The Right Tools For The Bodge

I’ve been spending far too much time this year moving house (twice) and changing jobs (also twice, but maybe three or possibly even four times depending on how you define it) and not enough time racing, or even riding bikes in general.
I therefore haven’t got much to write about in the way of race reports, and with my thoughts now occupied with plumbing, fireplaces and floorboards this is unlikely to change until next year. I have however entered the Keilder 101 and am threatening to have a go at Relentless.  In the meantime I’m going to have another attempt at a product review.

The Pedro’s Vicewhip is one those gadgets which is just brilliant, a really simple solution to a problem everyone has and is so obvious it just leaves me thinking ‘why didn’t I come up with that?’ The legendary Lennard Zinn did however, which probably shows that he is cleverer than I am.

I hadn’t even heard of it until a year or so ago when I needed to remove the cog on my singlespeed during a trip to Afan Argoed. I popped into the bike shop and asked to borrow a chain-whip. I was handed what I thought was a set of mole-grips. I checked to make sure he had given me the right tool and was reassured that he had. I returned to my bike, clamped it onto the sprocket and removed the lockring.

That was it. No spending hours slipping, swearing, skinning knuckles or anything like that. Just lock the tool on and undo the lockring, no faffing at all.

It has a mole-grip-like handle but where the jaws would be is instead a semi-circular adjustable clamp which goes around your cassette and holds the teeth of any sprocket up to 23t, so it is plenty big enough for any cassette and all but the biggest singlespeed sprocket. It’s a league apart from the usual ‘bit of chain on a stick’ (which did sort of work when I made my own by, no prizes for guessing, simply nailing some old chain to the end of a small block of wood). It is especially brilliant on seriously worn singlespeeds when a conventional chainwhip would slip like crazy and remove every last trace of skin from your fingers before it would allow you to undo anything. Not that my SS is that badly maintained of course…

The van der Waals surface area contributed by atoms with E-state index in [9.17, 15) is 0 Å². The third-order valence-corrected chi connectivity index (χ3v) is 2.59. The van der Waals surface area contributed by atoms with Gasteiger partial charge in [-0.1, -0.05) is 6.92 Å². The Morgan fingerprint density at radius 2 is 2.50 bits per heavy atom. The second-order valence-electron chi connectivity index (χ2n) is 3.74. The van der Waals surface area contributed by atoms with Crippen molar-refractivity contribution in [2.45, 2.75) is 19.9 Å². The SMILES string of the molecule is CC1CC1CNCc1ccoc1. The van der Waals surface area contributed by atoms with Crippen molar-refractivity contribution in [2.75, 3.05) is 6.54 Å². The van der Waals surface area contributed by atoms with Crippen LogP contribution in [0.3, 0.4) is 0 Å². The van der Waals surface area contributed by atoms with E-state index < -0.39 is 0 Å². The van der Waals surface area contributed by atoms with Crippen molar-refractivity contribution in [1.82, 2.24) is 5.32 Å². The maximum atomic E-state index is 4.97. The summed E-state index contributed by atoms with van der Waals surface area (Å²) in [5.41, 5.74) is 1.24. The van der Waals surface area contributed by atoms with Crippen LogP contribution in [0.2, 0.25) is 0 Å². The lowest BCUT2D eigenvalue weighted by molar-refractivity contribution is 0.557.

I was so impressed that I immediately went and got myself one and I remain very impressed, the build-quality has proved equally good, I like it even better than my fancy Snap-On mole-grips.

The (very!) eagle-eyed among you may have noticed a slight modification to the cassette tool in the picture, it's slightly more obvious in close-up above. This is a conventional Park Tools FR-5 of which I have ground the top with an angle-grinder, an idea I nicked from my friend James. This means that a very big spanner will still fit around the base for lots of leverage, but the narrower bit at the top will fit a much smaller 5/8” spanner. Why? Airline baggage limits. The weight difference between my huge spanner and the little one is considerable. And I’m sure that the half an ounce I’ve taken off the tool helps too.
Pedros Vicewhip:

I like: It just works. Genius.
I don’t like: It’s how much!? £50 seems a lot for a chain -whip

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